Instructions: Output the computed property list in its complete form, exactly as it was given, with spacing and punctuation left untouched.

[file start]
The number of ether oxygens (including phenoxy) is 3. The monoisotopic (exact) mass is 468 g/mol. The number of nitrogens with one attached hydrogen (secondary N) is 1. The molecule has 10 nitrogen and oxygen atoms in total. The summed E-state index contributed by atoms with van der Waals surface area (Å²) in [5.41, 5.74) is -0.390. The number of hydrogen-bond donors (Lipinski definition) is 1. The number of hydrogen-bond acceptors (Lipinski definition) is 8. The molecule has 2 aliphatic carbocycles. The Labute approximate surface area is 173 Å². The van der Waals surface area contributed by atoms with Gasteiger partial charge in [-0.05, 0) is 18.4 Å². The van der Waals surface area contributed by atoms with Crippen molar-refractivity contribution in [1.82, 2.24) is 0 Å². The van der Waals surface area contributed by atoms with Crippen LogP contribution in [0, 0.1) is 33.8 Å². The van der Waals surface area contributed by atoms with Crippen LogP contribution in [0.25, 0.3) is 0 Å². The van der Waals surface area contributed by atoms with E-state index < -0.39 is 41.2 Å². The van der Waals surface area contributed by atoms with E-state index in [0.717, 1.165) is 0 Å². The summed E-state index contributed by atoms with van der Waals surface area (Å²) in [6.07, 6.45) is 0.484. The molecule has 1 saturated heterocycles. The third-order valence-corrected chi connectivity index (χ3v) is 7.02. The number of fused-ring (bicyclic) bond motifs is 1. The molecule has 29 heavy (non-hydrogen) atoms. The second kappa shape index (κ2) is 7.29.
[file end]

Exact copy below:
The number of ether oxygens (including phenoxy) is 3. The monoisotopic (exact) mass is 468 g/mol. The number of nitrogens with one attached hydrogen (secondary N) is 1. The molecule has 10 nitrogen and oxygen atoms in total. The summed E-state index contributed by atoms with van der Waals surface area (Å²) in [5.41, 5.74) is -0.390. The number of hydrogen-bond donors (Lipinski definition) is 1. The number of hydrogen-bond acceptors (Lipinski definition) is 8. The molecule has 2 aliphatic carbocycles. The Labute approximate surface area is 173 Å². The van der Waals surface area contributed by atoms with Gasteiger partial charge in [-0.05, 0) is 18.4 Å². The van der Waals surface area contributed by atoms with Crippen molar-refractivity contribution in [1.82, 2.24) is 0 Å². The van der Waals surface area contributed by atoms with Crippen LogP contribution in [0, 0.1) is 33.8 Å². The van der Waals surface area contributed by atoms with Crippen LogP contribution in [0.25, 0.3) is 0 Å². The van der Waals surface area contributed by atoms with E-state index < -0.39 is 41.2 Å². The van der Waals surface area contributed by atoms with E-state index in [0.717, 1.165) is 0 Å². The summed E-state index contributed by atoms with van der Waals surface area (Å²) in [6.07, 6.45) is 0.484. The molecule has 1 saturated heterocycles. The third-order valence-corrected chi connectivity index (χ3v) is 7.02. The number of fused-ring (bicyclic) bond motifs is 1. The molecule has 29 heavy (non-hydrogen) atoms. The second kappa shape index (κ2) is 7.29.